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German Airline Condor Announces Staff Reductions
The COVID-19 pandemic will claim more jobs in the airline industry. German low-cost carrier Condor Airlines has announced that it will be reducing its staff load by 15-25%, an airline executive has announced in an interview with German newspaper Frankfurter Allgemeine Sonntagszeitung. The move will affect between 650 and 1,000 jobs at the company. Specific departments where reductions would be made have not been announced.
Condor was already in a precarious situation prior to the COVID-19 pandemic. The airline’s owner, Thomas Cook, collapsed into administration in September 2019 as a result of financial difficulties that had plagued the company for a long period of time. Since then, the company has been searching for a new owner after receiving funding to continue operating as a separate entity. A deal was in place for Warsaw, Poland-based operator LOT Polish Airlines to purchase Condor. However, since the pandemic LOT has withdrawn its offer.
As well as cutting jobs, the airline will also be moving to a smaller headquarters, planning to save 1 million euros ($1.13 million) in real estate costs. The move will be able to happen as the airline no longer has to house employees of former owner Thomas Cook. In addition, approximately 10-15% of the airline’s headquarters staff will continue to work from home even as the pandemic subsides. A timeframe for the move has not been announced, nor has the location of the new headquarters.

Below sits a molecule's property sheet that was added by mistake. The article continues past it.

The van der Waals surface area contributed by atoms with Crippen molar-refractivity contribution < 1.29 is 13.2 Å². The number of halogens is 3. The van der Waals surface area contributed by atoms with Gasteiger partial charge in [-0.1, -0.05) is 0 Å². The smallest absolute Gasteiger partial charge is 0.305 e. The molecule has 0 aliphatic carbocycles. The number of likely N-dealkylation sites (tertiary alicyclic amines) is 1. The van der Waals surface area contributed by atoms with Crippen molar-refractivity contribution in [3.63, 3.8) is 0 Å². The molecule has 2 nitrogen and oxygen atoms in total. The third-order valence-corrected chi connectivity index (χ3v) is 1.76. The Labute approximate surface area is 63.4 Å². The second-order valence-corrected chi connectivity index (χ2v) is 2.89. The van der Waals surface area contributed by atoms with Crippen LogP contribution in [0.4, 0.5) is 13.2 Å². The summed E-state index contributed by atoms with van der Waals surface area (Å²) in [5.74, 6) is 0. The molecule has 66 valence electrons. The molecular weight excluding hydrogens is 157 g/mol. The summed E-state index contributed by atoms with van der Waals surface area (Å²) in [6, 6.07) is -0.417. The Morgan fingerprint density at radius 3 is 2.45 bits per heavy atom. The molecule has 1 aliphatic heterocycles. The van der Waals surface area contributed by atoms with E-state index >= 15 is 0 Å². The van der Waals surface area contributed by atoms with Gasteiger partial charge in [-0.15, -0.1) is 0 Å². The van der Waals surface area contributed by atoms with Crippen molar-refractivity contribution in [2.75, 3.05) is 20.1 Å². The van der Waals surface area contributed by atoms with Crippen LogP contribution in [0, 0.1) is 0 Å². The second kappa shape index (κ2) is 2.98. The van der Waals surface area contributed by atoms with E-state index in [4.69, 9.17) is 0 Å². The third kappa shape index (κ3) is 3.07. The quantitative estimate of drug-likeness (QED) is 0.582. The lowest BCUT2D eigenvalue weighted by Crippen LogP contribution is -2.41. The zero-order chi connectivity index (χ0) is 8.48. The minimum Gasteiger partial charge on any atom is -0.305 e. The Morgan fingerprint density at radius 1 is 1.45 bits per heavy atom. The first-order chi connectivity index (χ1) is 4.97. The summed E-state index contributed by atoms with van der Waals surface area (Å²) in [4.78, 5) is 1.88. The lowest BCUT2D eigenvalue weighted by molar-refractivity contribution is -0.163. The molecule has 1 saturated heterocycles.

In April the airline received a state-guaranteed loan for 550 million euros to help it weather the crisis. The airline expects that the airline industry will be suffering into 2024 from the current downturn brought on by the COVID-19 pandemic. That time horizon is notably longer than the one other major carriers in the U.S. and Europe have set out for total recovery.
Executives also expect that a search for a new owner won’t commence until the end of 2021, at the earliest. However, the airline’s CEO believes another takeover bid by LOT may be possible once the industry recovers. Condor has been particularly hard hit from lockdowns and border closures, as most of its passengers are leisure travelers, unable to travel due to border closures and lockdown measures.
Other European Airlines Announce Layoffs
Other European airlines have been forced to announce layoffs due to the drop in demand from the COVID-19 pandemic. In Germany, the Lufthansa Group — an airline conglomerate that, in addition to Lufthansa itself, also owns Swiss International Air Lines and Austrian Airlines, among others — has announced up to 22,000 jobs may need to be cut across four of the group’s airlines in response to the pandemic.
In the UK, both British Airways and Virgin Atlantic have announced redundancies due to the drop in demand.
In the U.S., airlines that receive funding from the CARES Act are required to not make involuntary redundancies until Oct. 1. However, most airlines expect to have to cut jobs once the funding runs out.
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